(ii) MA plans may provide supplemental benefits (such as specific reductions in cost sharing or additional services or items) that are tied to disease state or health status in a manner that ensures that similarly situated individuals are treated uniformly; there must be some nexus between the health status or disease state and the specific benefit package designed for enrollees meeting that health status or disease state.

(e) Multiple plans in one service area. An MA organization may offer more than one MA plan in the same service area subject to the conditions and limitations set forth in this subpart for each MA plan.

(f) CMS review and approval of MA benefits and associated cost sharing. CMS reviews and approves MA benefits and associated cost sharing using written policy guidelines and requirements in this part and other CMS instructions to ensure all of the following:

(1) Guidelines. Medicare-covered services meet CMS fee-for-service guidelines.

(2) Discrimination. MA organizations are not designing benefits to discriminate against beneficiaries, promote discrimination, discourage enrollment or encourage disenrollment, steer subsets of Medicare beneficiaries to particular MA plans, or inhibit access to services.

(3) Other requirements. Benefit design meets other MA program requirements.

(4) In-network MOOP limit. Except as provided in paragraph (f)(5) of this section, MA local plans (as defined in § 422.2) must have an enrollee in-network maximum out-of-pocket (MOOP) amount for basic benefits that is no greater than the annual limit calculated by CMS using Medicare Fee-for-Service (FFS) data projections. With respect to a private fee-for-service (PFFS) plan, the in-network MOOP limits specified in this paragraph (f)(4) apply. MA organizations are responsible for tracking out-of-pocket spending accrued by the enrollee, and must alert enrollees and contracted providers when the plan's in-network MOOP amount is reached.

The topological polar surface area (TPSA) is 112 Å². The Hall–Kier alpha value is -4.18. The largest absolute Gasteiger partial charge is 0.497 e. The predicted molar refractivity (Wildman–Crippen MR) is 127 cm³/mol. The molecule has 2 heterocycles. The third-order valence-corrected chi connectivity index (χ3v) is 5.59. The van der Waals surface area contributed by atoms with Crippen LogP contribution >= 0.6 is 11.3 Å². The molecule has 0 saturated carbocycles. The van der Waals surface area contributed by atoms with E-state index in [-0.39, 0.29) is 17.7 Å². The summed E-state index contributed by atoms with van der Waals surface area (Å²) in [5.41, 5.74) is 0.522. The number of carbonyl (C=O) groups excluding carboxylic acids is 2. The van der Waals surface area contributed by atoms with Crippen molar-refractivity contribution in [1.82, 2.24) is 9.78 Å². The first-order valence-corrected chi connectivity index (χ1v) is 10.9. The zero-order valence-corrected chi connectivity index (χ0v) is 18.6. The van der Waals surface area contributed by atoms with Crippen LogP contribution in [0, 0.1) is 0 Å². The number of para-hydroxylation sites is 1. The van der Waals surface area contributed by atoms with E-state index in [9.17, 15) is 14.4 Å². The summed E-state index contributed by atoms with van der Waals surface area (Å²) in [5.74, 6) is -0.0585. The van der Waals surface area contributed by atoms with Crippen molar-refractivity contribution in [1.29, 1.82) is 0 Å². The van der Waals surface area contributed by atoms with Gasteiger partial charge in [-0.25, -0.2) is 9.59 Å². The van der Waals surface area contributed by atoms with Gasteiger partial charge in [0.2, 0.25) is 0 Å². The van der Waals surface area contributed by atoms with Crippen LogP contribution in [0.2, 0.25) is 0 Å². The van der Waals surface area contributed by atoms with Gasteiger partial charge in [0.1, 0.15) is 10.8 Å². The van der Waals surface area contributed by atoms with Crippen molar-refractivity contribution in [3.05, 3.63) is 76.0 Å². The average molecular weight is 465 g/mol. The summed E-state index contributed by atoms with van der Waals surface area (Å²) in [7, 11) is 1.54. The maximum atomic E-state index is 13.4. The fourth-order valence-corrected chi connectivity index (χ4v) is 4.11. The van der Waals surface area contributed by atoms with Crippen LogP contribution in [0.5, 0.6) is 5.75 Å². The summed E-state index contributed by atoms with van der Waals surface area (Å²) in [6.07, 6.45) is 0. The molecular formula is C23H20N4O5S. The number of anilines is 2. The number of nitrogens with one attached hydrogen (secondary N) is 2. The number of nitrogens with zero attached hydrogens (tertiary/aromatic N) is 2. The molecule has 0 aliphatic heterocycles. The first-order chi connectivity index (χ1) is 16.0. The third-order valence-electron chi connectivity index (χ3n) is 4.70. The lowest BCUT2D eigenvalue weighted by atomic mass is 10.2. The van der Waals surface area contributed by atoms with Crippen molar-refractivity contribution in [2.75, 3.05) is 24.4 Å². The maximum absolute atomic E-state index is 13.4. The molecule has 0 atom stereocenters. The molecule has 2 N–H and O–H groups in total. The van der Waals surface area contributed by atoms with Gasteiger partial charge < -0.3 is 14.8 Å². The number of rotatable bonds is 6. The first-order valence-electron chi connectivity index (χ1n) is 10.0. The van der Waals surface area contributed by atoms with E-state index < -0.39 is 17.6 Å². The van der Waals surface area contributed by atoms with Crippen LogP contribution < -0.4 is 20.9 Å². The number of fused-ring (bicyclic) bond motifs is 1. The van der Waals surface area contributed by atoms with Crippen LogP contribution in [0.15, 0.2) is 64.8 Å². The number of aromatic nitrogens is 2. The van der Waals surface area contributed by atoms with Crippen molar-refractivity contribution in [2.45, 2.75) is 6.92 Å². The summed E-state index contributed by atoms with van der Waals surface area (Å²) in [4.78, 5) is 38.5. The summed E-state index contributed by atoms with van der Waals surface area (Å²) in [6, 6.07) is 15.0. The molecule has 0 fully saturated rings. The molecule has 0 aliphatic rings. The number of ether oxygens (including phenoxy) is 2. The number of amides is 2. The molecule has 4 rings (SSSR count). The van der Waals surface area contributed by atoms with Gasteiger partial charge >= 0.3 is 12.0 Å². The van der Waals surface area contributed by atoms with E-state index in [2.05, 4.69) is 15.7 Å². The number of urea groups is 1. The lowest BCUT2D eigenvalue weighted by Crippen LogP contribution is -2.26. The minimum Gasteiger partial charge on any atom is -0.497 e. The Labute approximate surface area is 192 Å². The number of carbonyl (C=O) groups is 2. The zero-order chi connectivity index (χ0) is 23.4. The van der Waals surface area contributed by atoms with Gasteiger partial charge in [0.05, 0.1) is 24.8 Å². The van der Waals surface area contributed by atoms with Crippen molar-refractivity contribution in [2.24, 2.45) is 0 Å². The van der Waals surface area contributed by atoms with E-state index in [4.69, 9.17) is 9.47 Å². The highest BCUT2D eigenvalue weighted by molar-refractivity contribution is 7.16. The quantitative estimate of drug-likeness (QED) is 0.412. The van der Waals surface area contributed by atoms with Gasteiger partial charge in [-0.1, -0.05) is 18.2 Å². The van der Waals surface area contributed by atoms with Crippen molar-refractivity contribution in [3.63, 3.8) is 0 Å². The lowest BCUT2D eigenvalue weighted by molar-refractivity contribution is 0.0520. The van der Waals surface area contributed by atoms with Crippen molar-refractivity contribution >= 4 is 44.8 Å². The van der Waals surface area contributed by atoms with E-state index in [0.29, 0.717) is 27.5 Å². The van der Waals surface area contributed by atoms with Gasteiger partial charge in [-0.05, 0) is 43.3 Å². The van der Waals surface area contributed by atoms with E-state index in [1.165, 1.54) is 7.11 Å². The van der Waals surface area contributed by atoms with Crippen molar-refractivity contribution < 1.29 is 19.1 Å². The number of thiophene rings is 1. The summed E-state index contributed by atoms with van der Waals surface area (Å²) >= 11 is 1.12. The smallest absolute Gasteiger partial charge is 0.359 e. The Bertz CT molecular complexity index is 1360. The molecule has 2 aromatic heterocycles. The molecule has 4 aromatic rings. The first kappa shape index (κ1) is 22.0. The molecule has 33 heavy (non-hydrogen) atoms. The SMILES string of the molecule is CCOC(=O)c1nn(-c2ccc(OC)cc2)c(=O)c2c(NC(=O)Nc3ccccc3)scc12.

(i) Medicare FFS data projections in CMS MOOP limit calculations. For each year beginning on or after January 1, 2023, CMS calculates three MOOP limits using Medicare FFS data projections. For purposes of this paragraph (f)(4) and calculating actuarially equivalent copayments as described in paragraph (f)(7) of this section, the term Medicare FFS data projections means the projections of beneficiary out-of-pocket costs for the applicable contract year, based on recent Medicare FFS data, including data for beneficiaries with and without diagnoses of ESRD, that are consistent with generally accepted actuarial principles and practices as outlined in paragraph (f)(7)(i) of this section. The dollar ranges for the three MOOP limits are as follows:

(A) Mandatory MOOP limit. One dollar above the intermediate MOOP limit and up to and including the mandatory MOOP limit.

(B) Intermediate MOOP limit. One dollar above the lower MOOP limit and up to and including the intermediate MOOP limit.

(C) Lower MOOP limit. Between $0.00 and up to and including the lower MOOP limit.

(ii) MOOP type. An MA organization that establishes a plan's MOOP amount within the dollar range specified in paragraphs (f)(4)(i)(A) through (C) of this section has the corresponding mandatory, intermediate, or lower MOOP type for purposes of paragraphs (f) and (j) of this section and §§ 422.101(d) and 422.113(b)(2)(v).

(iii) CMS rounding of MOOP limits. Each MOOP limit CMS calculates is rounded to the nearest $50 increment and in cases where the MOOP limit is projected to be exactly in between two $50 increments, CMS rounds to the lower $50 increment.

(iv) MOOP limits for 2023. For 2023, CMS calculates the MOOP limits as follows, applying paragraph (f)(4)(vi)(A) of this section:

(A) Mandatory MOOP limit. $7,175 (the 95th percentile of projected contract year 2021 Medicare FFS beneficiary out-of-pocket spending for beneficiaries without diagnoses of ESRD) plus 70 percent of the ESRD cost differential unless: The resulting MOOP limit (after application of the rounding rules in paragraph (f)(4)(iii) of this section) reflects an increase greater than 10 percent compared to the mandatory MOOP limit from the prior year, in which case CMS caps the increase to the mandatory MOOP limit by 10 percent of the prior year's MOOP limit.

(B) Intermediate MOOP limit. The numeric midpoint between the mandatory and lower MOOP limits (calculated before application of the rounding rules in paragraph (f)(4)(iii) of this section and after application of the 10 percent cap on increases to the mandatory and lower MOOP limits from the prior year in paragraphs (f)(4)(iv)(A) and (C) of this section).